Anglican clergy and local church leaders to contribute to ground-breaking family violence study

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Anglican clergy and local church leaders have been invited to take part in research that explores their responses to intimate partner violence

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Anglican clergy and local church leaders have been invited to take part in research that explores their responses to intimate partner violence.

This study of clergy and local church leaders is part of a wider research project, titled the ‘National Anglican Family Violence Project’, set up by the Anglican General Synod and its Family Violence Working Group.

The research is being conducted by NCLS Research.

The Rev’d Tracy Lauersen is Chair of the Anglican Church of Australia’s Family Violence Working Group.

“For the Church to be part of the broader cultural response to prevent violence and to minister to those who experience it, we need to better understand what happens in our own church communities.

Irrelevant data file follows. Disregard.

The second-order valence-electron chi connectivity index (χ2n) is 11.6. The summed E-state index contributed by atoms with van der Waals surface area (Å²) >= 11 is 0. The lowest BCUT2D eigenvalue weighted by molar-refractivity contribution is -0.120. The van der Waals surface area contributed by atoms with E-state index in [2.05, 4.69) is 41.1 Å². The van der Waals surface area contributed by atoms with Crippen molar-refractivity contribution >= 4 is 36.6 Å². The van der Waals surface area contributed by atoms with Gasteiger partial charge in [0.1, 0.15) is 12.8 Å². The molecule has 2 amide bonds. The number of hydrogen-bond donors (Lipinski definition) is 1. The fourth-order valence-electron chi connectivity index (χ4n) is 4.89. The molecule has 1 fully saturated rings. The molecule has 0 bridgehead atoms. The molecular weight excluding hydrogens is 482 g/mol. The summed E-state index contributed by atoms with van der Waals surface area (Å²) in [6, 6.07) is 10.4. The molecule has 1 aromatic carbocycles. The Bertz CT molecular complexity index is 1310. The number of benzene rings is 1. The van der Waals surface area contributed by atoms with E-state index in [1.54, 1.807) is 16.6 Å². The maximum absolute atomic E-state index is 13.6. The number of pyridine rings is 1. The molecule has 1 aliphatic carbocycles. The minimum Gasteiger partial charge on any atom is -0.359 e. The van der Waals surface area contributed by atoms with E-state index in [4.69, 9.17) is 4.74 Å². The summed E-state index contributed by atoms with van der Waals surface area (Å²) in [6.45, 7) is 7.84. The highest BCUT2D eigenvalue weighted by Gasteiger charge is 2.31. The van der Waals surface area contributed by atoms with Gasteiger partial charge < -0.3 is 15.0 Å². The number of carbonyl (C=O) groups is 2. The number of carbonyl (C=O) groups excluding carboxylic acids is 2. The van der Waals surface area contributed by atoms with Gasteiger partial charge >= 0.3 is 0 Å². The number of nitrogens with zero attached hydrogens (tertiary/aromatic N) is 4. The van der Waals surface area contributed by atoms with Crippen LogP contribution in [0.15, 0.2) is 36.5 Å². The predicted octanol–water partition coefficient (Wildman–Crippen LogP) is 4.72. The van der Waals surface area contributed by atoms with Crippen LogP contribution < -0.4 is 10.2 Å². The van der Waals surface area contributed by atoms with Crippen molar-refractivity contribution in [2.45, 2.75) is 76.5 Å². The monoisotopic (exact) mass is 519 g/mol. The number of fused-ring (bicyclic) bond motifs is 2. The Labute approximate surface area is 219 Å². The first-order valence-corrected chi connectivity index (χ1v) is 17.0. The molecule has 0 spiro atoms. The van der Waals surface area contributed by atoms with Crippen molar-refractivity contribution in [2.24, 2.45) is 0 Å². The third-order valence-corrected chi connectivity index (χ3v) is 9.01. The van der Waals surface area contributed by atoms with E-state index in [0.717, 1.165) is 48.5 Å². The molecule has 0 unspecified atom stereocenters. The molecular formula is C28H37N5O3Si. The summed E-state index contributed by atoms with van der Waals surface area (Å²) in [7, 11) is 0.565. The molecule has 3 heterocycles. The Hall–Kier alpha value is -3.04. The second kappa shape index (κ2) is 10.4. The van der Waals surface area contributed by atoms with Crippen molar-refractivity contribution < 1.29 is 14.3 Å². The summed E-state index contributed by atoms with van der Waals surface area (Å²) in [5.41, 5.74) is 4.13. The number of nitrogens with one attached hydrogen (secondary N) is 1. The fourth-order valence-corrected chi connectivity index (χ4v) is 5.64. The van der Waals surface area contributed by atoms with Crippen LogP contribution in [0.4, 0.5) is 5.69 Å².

“This includes hearing from our clergy and other leaders about their pastoral experiences and their perceptions around family violence,” The Rev’d Tracy Lauersen said.

The current survey for leaders is for Anglican clergy in active ministry in selected parishes and lay people in identified leadership positions within these parishes who have a particular interest in issues concerning family violence.

Dr Ruth Powell is Director of NCLS Research and Associate Professor at Charles Sturt University.

“For this study we have randomly selected Anglican parishes across the country to complete a confidential and anonymous online survey,” Dr Powell said.

“If anyone in your parish received the invitation with a unique Parish Survey Access Code, please pass it on to other clergy and leaders in your parish.

“In the coming months, the next phase of the research will be to invite anyone with a connection with the Anglican church and experiences of family violence to share via a separate online anonymous survey. This will be followed by some in-depth interviews.”

The Rev’d Tracy Lauersen advised that results will be reported to the Anglican General Synod in May 2021 and will help to guide Church policy and practice to respond to these difficult issues.

Note: Domestic and Family Violence Prevention Month is held during May each year to raise community awareness, to offer support, and to promote a clear message of no tolerance.

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